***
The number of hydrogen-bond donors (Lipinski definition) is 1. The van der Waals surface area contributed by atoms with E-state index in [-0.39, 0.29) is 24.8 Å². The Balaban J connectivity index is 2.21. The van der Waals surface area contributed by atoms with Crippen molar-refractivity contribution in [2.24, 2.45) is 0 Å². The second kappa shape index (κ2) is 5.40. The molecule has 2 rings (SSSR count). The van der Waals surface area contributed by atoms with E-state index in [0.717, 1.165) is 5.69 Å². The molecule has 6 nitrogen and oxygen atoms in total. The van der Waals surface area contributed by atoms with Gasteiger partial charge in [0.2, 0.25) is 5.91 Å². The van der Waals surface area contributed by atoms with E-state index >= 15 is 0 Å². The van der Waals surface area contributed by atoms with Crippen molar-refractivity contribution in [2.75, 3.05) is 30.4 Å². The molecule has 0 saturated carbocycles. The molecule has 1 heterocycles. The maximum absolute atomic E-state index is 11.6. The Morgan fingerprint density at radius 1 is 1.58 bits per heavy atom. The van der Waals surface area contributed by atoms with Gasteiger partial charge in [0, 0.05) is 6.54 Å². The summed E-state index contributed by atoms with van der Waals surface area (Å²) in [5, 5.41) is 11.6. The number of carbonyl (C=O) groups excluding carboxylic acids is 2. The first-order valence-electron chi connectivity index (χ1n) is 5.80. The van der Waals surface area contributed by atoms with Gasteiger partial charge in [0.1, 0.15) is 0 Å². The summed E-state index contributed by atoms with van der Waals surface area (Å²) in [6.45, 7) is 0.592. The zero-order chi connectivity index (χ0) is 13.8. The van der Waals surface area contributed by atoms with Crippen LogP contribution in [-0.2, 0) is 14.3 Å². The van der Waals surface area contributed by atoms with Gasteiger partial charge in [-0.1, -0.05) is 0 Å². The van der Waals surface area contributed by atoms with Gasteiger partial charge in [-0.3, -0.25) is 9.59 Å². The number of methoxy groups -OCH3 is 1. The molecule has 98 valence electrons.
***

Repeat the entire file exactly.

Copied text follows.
The number of hydrogen-bond donors (Lipinski definition) is 1. The van der Waals surface area contributed by atoms with E-state index in [-0.39, 0.29) is 24.8 Å². The Balaban J connectivity index is 2.21. The van der Waals surface area contributed by atoms with Crippen molar-refractivity contribution in [2.24, 2.45) is 0 Å². The second kappa shape index (κ2) is 5.40. The molecule has 2 rings (SSSR count). The van der Waals surface area contributed by atoms with E-state index in [0.717, 1.165) is 5.69 Å². The molecule has 6 nitrogen and oxygen atoms in total. The van der Waals surface area contributed by atoms with Gasteiger partial charge in [0.2, 0.25) is 5.91 Å². The van der Waals surface area contributed by atoms with E-state index >= 15 is 0 Å². The van der Waals surface area contributed by atoms with Crippen molar-refractivity contribution in [2.75, 3.05) is 30.4 Å². The molecule has 0 saturated carbocycles. The molecule has 1 heterocycles. The maximum absolute atomic E-state index is 11.6. The Morgan fingerprint density at radius 1 is 1.58 bits per heavy atom. The van der Waals surface area contributed by atoms with Gasteiger partial charge in [0, 0.05) is 6.54 Å². The summed E-state index contributed by atoms with van der Waals surface area (Å²) in [5, 5.41) is 11.6. The number of carbonyl (C=O) groups excluding carboxylic acids is 2. The first-order valence-electron chi connectivity index (χ1n) is 5.80. The van der Waals surface area contributed by atoms with Gasteiger partial charge in [0.1, 0.15) is 0 Å². The summed E-state index contributed by atoms with van der Waals surface area (Å²) in [6.45, 7) is 0.592. The zero-order chi connectivity index (χ0) is 13.8. The van der Waals surface area contributed by atoms with Crippen LogP contribution in [-0.2, 0) is 14.3 Å². The van der Waals surface area contributed by atoms with Gasteiger partial charge in [-0.1, -0.05) is 0 Å². The van der Waals surface area contributed by atoms with Gasteiger partial charge in [-0.3, -0.25) is 9.59 Å². The number of methoxy groups -OCH3 is 1. The molecule has 98 valence electrons.